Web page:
"I feel tired"
"I feel anxious"
"My stomach has butterflies"
"I just want to stay home"
"I have a lot on my plate right now"
Have you ever found yourself saying one of these things? I know I have (maybe more now than usual). These are just a few of the way we, as individuals who can share our thoughts with words, express that we are feeling stressed.
But... what about those who can't speak with their voice/words easily?????
Many people can fall into this category: stroke survivors, those with neurodegenerative diseases, children.... But for today, let's focus on the latter: children.
How does someone who can't speak or easily communicate their thoughts and feelings with words share that they are stressed? How does a child who may not quite understand what 'stress' is yet, share how she is feeling?
Children may express their anxieties a little differently than we do. It COULD look like:
poor sleeping, restless
cries more often, moodier than normal
needs more cuddles than usual
shows behaviors that are not typical (i.e., hitting, screaming, throwing things)
shows behaviors that are typical but does them more often, aggressively, and/or excessively (ie. excessive hitting, yelling, throwing things)
The list can go on and on. We must remember: Our children who are nonverbal (unable to speak using voice) still speak to us. We just have to be detectives sometimes to pick up on the message they are sending. They communicate with us with their actions and behaviors.
So, you notice your son is crying more, needs more cuddles, and is having new outbursts of hitting. How do we go about handling this situation in a way that promotes successful communication?
1. Talk to him. Whether he is verbal or nonverbal, let him know you see he is trying to tell you something. This can be a simple, "John, you're crying a lot today, are you feeling scared/tired/sad?"(sometimes we have to provide options if they are too young to label their emotions on their own). For children who are nonverbal the same thing applies. For example: "You look sad/scared/tired"(it's OK to label the emotion you see so they learn the word that goes with the emotion they are showing).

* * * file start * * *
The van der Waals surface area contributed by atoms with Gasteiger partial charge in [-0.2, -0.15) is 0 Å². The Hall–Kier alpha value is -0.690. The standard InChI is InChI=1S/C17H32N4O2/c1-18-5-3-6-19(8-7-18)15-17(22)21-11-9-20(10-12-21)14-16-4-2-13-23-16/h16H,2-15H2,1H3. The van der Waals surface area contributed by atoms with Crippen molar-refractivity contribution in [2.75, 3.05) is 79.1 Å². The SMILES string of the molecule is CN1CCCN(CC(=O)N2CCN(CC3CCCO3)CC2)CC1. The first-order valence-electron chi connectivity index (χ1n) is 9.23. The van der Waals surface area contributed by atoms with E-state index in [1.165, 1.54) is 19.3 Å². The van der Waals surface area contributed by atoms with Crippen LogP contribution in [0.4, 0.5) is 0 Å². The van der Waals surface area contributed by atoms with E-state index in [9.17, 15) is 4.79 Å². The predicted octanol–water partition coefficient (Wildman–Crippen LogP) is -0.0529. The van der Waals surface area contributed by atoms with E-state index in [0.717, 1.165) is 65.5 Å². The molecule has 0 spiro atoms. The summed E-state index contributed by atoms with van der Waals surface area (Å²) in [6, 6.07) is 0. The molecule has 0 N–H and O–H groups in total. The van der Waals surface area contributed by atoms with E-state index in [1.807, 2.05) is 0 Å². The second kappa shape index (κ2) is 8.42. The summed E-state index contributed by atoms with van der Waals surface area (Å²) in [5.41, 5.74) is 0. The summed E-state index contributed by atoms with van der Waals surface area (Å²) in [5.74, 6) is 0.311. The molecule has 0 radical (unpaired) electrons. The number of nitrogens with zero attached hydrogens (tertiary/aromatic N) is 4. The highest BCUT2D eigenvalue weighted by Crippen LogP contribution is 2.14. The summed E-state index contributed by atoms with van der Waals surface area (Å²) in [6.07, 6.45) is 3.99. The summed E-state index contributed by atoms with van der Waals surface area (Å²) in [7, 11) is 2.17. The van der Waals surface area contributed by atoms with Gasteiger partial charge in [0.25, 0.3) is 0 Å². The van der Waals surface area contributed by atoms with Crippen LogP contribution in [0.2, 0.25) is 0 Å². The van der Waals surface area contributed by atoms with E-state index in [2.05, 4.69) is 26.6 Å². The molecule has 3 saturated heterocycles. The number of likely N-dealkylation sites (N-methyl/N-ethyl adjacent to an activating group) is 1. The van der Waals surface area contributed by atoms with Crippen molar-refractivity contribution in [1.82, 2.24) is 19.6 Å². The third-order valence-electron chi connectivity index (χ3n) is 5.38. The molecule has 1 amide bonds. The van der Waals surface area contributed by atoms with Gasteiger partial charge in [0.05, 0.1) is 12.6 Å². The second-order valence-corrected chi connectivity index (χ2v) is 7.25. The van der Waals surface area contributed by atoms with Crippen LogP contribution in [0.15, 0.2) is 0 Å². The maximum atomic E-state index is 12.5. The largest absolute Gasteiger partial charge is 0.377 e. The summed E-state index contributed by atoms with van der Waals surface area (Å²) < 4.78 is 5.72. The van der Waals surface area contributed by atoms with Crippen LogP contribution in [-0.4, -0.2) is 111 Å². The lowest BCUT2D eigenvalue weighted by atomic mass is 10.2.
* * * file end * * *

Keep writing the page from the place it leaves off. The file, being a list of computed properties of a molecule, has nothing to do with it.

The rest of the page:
2. Be supportive. It's easy to lose our own patience especially when we are
also stressed. But it's important to take the time to give that extra cuddle, say
an extra 'I love you', or spend a few extra minutes lying next to them while they
fall asleep for nap or the evening. These are formative years and stability is key.
3. Take care of yourself. Our own stresses may be altering our moods, how we engage with our children, or how much of our attention we are giving to our children. This can make them confused- especially young children who don't know about sickness, jobs, and money woes. For older kids, when they see us stressed, they can become stressed even if they don't fully understand the situation. Find a balance between the time you need to reduce your own anxieties ( see: Covid-19, You don't scare me! (Part 1: Adults)) and creating a calm, stable environment for the child. Feel like yelling? Quietly walk away. Feel like crying? Take a private moment to regroup. All these feelings are completely normal! Be mindful: how we handle our emotions in front of our kids will be how our children handle their emotions. So, if they see us yelling and flipping our lids, they will express those same behaviors.
For children who don't speak using their voices, it's important to use the communication system they are learning to use (assistive technology device, iPad with a communication app, PECS, or picture icons). Modeling is the key for language development, for all children, no matter how a child is learning language. If a child looks sad, show them the 'sad' icon on their device or in their communication book. Say the word 'sad '. Expand on that and add words like ' feel sad ', 'I sad ', ' or 'look sad '. MODEL. MODEL. MODEL.
Final Thought: We are in scary times. There is a lot of stress, unknowns, and fears circulating. It's easy to get caught up in all the worries. But keep in mind, worrying doesn't change the situation. It doesn't make it better in any way, shape, or form. It steals our joy, time, and sanity. Let's make the deliberate choice to stay hopeful and share a kind deed/word with someone else who may be struggling.
"Anxiety weighs down the heart, but a kind word cheers it up."
(For more verses about worrying click here)